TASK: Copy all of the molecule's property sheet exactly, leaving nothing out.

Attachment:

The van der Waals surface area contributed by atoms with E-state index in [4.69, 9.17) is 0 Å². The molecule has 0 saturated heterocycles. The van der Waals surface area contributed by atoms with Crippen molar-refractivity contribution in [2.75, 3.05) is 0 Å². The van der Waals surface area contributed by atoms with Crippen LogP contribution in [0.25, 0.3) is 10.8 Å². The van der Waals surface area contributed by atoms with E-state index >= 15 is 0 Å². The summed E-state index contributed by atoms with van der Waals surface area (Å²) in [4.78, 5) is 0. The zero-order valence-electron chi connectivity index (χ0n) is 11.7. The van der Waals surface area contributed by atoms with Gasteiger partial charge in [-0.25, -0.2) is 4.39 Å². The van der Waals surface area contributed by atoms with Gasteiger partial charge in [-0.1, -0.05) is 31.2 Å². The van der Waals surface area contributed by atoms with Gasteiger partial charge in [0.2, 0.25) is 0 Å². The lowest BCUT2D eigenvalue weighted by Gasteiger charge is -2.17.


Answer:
The van der Waals surface area contributed by atoms with E-state index in [4.69, 9.17) is 0 Å². The molecule has 0 saturated heterocycles. The van der Waals surface area contributed by atoms with Crippen molar-refractivity contribution in [2.75, 3.05) is 0 Å². The van der Waals surface area contributed by atoms with Crippen LogP contribution in [0.25, 0.3) is 10.8 Å². The van der Waals surface area contributed by atoms with E-state index >= 15 is 0 Å². The summed E-state index contributed by atoms with van der Waals surface area (Å²) in [4.78, 5) is 0. The zero-order valence-electron chi connectivity index (χ0n) is 11.7. The van der Waals surface area contributed by atoms with Gasteiger partial charge in [-0.25, -0.2) is 4.39 Å². The van der Waals surface area contributed by atoms with Gasteiger partial charge in [-0.1, -0.05) is 31.2 Å². The van der Waals surface area contributed by atoms with Gasteiger partial charge in [0.2, 0.25) is 0 Å². The lowest BCUT2D eigenvalue weighted by Gasteiger charge is -2.17.